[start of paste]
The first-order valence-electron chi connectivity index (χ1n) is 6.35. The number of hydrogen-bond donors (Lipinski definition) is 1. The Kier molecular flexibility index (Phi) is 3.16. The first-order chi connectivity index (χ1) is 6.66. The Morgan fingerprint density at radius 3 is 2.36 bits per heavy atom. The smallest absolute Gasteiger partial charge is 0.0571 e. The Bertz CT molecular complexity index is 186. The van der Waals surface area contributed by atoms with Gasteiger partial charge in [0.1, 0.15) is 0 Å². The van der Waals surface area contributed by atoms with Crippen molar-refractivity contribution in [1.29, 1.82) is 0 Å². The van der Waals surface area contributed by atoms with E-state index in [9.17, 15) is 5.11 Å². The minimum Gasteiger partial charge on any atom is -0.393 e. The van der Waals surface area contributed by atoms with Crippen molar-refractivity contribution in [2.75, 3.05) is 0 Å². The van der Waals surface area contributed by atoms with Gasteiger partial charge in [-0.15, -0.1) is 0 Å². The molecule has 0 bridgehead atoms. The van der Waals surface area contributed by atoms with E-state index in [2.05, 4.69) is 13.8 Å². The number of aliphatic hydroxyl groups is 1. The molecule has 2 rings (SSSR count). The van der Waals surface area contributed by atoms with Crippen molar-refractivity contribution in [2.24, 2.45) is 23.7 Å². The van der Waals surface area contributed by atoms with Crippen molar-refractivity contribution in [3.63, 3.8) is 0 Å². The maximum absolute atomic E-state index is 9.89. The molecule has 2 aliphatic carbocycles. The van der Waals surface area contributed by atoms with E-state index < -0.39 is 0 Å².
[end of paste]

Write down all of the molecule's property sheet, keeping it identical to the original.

The first-order valence-electron chi connectivity index (χ1n) is 6.35. The number of hydrogen-bond donors (Lipinski definition) is 1. The Kier molecular flexibility index (Phi) is 3.16. The first-order chi connectivity index (χ1) is 6.66. The Morgan fingerprint density at radius 3 is 2.36 bits per heavy atom. The smallest absolute Gasteiger partial charge is 0.0571 e. The Bertz CT molecular complexity index is 186. The van der Waals surface area contributed by atoms with Gasteiger partial charge in [0.1, 0.15) is 0 Å². The van der Waals surface area contributed by atoms with Crippen molar-refractivity contribution in [1.29, 1.82) is 0 Å². The van der Waals surface area contributed by atoms with E-state index in [9.17, 15) is 5.11 Å². The minimum Gasteiger partial charge on any atom is -0.393 e. The van der Waals surface area contributed by atoms with Crippen molar-refractivity contribution in [2.75, 3.05) is 0 Å². The van der Waals surface area contributed by atoms with Gasteiger partial charge in [-0.15, -0.1) is 0 Å². The molecule has 0 bridgehead atoms. The van der Waals surface area contributed by atoms with E-state index in [2.05, 4.69) is 13.8 Å². The number of aliphatic hydroxyl groups is 1. The molecule has 2 rings (SSSR count). The van der Waals surface area contributed by atoms with Crippen molar-refractivity contribution in [2.24, 2.45) is 23.7 Å². The van der Waals surface area contributed by atoms with Crippen molar-refractivity contribution in [3.63, 3.8) is 0 Å². The maximum absolute atomic E-state index is 9.89. The molecule has 2 aliphatic carbocycles. The van der Waals surface area contributed by atoms with E-state index < -0.39 is 0 Å².